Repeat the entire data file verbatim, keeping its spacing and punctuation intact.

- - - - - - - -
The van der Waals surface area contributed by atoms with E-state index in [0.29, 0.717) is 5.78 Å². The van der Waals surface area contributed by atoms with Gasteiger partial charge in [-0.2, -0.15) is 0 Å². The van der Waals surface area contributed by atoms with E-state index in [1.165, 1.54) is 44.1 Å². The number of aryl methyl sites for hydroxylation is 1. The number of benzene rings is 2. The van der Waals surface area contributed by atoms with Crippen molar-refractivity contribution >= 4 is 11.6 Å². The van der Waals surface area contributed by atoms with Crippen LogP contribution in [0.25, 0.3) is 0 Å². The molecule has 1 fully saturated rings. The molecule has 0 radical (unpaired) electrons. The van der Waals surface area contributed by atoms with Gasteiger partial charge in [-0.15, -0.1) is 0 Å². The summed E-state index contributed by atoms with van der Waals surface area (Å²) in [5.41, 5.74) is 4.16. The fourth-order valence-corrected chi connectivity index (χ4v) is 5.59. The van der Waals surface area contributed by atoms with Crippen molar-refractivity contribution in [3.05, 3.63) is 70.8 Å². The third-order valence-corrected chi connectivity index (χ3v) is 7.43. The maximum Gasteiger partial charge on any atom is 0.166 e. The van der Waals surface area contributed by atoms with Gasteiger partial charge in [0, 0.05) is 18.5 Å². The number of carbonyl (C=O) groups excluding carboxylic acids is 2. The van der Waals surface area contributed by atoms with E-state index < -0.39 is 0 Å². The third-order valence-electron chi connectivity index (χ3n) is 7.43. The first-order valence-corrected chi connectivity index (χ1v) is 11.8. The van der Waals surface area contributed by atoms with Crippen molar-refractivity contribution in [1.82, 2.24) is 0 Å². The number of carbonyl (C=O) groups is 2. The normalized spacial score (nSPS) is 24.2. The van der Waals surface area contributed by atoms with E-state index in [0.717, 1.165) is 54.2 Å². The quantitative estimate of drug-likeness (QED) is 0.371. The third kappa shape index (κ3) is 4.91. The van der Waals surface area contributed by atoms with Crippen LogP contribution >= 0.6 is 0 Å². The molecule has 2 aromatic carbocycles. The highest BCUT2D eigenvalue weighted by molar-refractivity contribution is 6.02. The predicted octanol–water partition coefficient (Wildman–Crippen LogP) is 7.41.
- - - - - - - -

The van der Waals surface area contributed by atoms with E-state index in [0.29, 0.717) is 5.78 Å². The van der Waals surface area contributed by atoms with Gasteiger partial charge in [-0.2, -0.15) is 0 Å². The van der Waals surface area contributed by atoms with E-state index in [1.165, 1.54) is 44.1 Å². The number of aryl methyl sites for hydroxylation is 1. The number of benzene rings is 2. The van der Waals surface area contributed by atoms with Crippen molar-refractivity contribution >= 4 is 11.6 Å². The van der Waals surface area contributed by atoms with Crippen LogP contribution in [0.25, 0.3) is 0 Å². The molecule has 1 fully saturated rings. The molecule has 0 radical (unpaired) electrons. The van der Waals surface area contributed by atoms with Gasteiger partial charge in [-0.15, -0.1) is 0 Å². The summed E-state index contributed by atoms with van der Waals surface area (Å²) in [5.41, 5.74) is 4.16. The fourth-order valence-corrected chi connectivity index (χ4v) is 5.59. The van der Waals surface area contributed by atoms with Crippen molar-refractivity contribution in [3.05, 3.63) is 70.8 Å². The third-order valence-corrected chi connectivity index (χ3v) is 7.43. The maximum Gasteiger partial charge on any atom is 0.166 e. The van der Waals surface area contributed by atoms with Gasteiger partial charge in [0, 0.05) is 18.5 Å². The number of carbonyl (C=O) groups excluding carboxylic acids is 2. The van der Waals surface area contributed by atoms with E-state index < -0.39 is 0 Å². The third-order valence-electron chi connectivity index (χ3n) is 7.43. The first-order valence-corrected chi connectivity index (χ1v) is 11.8. The van der Waals surface area contributed by atoms with Crippen molar-refractivity contribution in [1.82, 2.24) is 0 Å². The number of carbonyl (C=O) groups is 2. The normalized spacial score (nSPS) is 24.2. The van der Waals surface area contributed by atoms with E-state index in [0.717, 1.165) is 54.2 Å². The quantitative estimate of drug-likeness (QED) is 0.371. The third kappa shape index (κ3) is 4.91. The van der Waals surface area contributed by atoms with Crippen LogP contribution >= 0.6 is 0 Å². The molecule has 2 aromatic carbocycles. The highest BCUT2D eigenvalue weighted by molar-refractivity contribution is 6.02. The predicted octanol–water partition coefficient (Wildman–Crippen LogP) is 7.41.